Cognitive-Behavioral Therapy for PTSD in Children and Adolescents: A Preliminary Randomized Controlled Trial.
Author(s): Smith P, Yule W, Perrin S, Tranah T, Dalgleish T, Clark DM
Affiliation(s): Drs. Smith, Perrin, Tranah, Yule, and Clark are with Kings College London, Institute of Psychiatry; and Dr. Dalgleish is with the Medical Research Council Cognition and Brain Sciences Unit, Cambridge, UK.
Publication date & source: 2007-08, J Am Acad Child Adolesc Psychiatry., 46(8):1051-61.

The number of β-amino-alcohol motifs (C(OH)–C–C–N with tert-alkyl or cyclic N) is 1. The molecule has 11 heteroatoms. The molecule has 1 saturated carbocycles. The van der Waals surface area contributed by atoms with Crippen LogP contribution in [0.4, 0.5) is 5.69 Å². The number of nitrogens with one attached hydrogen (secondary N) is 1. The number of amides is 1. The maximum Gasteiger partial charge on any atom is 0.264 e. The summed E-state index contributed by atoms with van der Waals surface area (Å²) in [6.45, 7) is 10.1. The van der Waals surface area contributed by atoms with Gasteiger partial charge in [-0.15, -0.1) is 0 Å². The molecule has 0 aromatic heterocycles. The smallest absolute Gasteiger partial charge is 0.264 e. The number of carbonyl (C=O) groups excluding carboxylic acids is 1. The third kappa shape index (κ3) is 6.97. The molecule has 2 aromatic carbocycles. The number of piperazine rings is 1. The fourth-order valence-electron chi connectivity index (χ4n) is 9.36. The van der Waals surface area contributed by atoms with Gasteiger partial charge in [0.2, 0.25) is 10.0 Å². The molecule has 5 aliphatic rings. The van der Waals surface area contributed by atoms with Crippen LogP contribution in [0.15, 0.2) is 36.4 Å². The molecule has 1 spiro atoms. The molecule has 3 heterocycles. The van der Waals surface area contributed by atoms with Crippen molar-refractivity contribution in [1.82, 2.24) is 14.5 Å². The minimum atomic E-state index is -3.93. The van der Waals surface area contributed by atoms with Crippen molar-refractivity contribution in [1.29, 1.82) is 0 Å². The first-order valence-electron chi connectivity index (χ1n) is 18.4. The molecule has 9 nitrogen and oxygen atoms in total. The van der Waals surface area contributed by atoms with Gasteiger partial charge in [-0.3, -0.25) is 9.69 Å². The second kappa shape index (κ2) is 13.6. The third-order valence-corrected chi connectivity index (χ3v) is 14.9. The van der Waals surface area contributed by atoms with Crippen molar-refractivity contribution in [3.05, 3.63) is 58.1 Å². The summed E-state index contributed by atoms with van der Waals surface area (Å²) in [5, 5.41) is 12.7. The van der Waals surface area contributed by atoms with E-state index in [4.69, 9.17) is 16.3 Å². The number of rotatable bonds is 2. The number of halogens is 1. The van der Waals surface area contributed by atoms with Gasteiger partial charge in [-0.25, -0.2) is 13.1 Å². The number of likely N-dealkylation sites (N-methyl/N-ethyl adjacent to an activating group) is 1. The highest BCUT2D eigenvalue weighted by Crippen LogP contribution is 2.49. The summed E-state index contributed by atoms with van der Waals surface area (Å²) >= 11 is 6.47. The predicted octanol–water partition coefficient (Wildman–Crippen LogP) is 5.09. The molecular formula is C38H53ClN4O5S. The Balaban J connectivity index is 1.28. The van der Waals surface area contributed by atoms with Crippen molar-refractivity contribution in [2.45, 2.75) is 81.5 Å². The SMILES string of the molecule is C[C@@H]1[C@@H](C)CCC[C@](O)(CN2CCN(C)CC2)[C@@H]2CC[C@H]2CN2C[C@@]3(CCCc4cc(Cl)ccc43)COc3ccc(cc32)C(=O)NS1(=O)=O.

OBJECTIVE:: To evaluate the efficacy of individual trauma-focused cognitive-behavioral therapy (CBT) for treating posttraumatic stress disorder (PTSD) in children and young people. METHOD:: Following a 4-week symptom-monitoring baseline period, 24 children and young people (8-18 years old) who met full DSM-IV PTSD diagnostic criteria after experiencing single-incident traumatic events (motor vehicle accidents, interpersonal violence, or witnessing violence) were randomly allocated to a 10-week course of individual CBT or to placement on a waitlist (WL) for 10 weeks. RESULTS:: Compared to the WL group, participants who received CBT showed significantly greater improvement in symptoms of PTSD, depression, and anxiety, with significantly better functioning. After CBT, 92% of participants no longer met criteria for PTSD; after WL, 42% of participants no longer met criteria. CBT gains were maintained at 6-month follow-up. Effects of CBT were partially mediated by changes in maladaptive cognitions, as predicted by cognitive models of PTSD. CONCLUSIONS:: Individual trauma-focused CBT is an effective treatment for PTSD in children and young people.